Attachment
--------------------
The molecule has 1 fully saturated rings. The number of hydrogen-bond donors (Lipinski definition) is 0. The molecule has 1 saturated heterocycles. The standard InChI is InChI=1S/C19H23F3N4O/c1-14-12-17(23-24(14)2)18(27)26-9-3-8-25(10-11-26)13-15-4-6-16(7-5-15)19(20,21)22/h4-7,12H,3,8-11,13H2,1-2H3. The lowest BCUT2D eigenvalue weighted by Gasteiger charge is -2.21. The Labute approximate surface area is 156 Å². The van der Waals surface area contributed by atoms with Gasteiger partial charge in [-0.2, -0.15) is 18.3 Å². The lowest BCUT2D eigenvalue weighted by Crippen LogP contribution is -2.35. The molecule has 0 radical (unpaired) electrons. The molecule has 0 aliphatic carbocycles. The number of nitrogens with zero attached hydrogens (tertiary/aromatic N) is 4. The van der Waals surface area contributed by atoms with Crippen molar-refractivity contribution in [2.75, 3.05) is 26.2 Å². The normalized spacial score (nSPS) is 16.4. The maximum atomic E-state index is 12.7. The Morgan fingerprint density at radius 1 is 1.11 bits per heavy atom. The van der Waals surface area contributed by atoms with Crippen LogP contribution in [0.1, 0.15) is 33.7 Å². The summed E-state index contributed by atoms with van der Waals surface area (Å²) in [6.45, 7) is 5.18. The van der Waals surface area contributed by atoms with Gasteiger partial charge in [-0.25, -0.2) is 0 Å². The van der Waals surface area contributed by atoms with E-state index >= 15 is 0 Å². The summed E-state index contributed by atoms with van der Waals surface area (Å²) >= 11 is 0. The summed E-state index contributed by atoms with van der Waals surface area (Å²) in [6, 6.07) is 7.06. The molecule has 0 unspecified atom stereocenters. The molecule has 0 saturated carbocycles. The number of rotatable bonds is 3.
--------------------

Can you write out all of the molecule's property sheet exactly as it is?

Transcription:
The molecule has 1 fully saturated rings. The number of hydrogen-bond donors (Lipinski definition) is 0. The molecule has 1 saturated heterocycles. The standard InChI is InChI=1S/C19H23F3N4O/c1-14-12-17(23-24(14)2)18(27)26-9-3-8-25(10-11-26)13-15-4-6-16(7-5-15)19(20,21)22/h4-7,12H,3,8-11,13H2,1-2H3. The lowest BCUT2D eigenvalue weighted by Gasteiger charge is -2.21. The Labute approximate surface area is 156 Å². The van der Waals surface area contributed by atoms with Gasteiger partial charge in [-0.2, -0.15) is 18.3 Å². The lowest BCUT2D eigenvalue weighted by Crippen LogP contribution is -2.35. The molecule has 0 radical (unpaired) electrons. The molecule has 0 aliphatic carbocycles. The number of nitrogens with zero attached hydrogens (tertiary/aromatic N) is 4. The van der Waals surface area contributed by atoms with Crippen molar-refractivity contribution in [2.75, 3.05) is 26.2 Å². The normalized spacial score (nSPS) is 16.4. The maximum atomic E-state index is 12.7. The Morgan fingerprint density at radius 1 is 1.11 bits per heavy atom. The van der Waals surface area contributed by atoms with Crippen LogP contribution in [0.1, 0.15) is 33.7 Å². The summed E-state index contributed by atoms with van der Waals surface area (Å²) in [6.45, 7) is 5.18. The van der Waals surface area contributed by atoms with Gasteiger partial charge in [-0.25, -0.2) is 0 Å². The van der Waals surface area contributed by atoms with E-state index >= 15 is 0 Å². The summed E-state index contributed by atoms with van der Waals surface area (Å²) >= 11 is 0. The summed E-state index contributed by atoms with van der Waals surface area (Å²) in [6, 6.07) is 7.06. The molecule has 0 unspecified atom stereocenters. The molecule has 0 saturated carbocycles. The number of rotatable bonds is 3.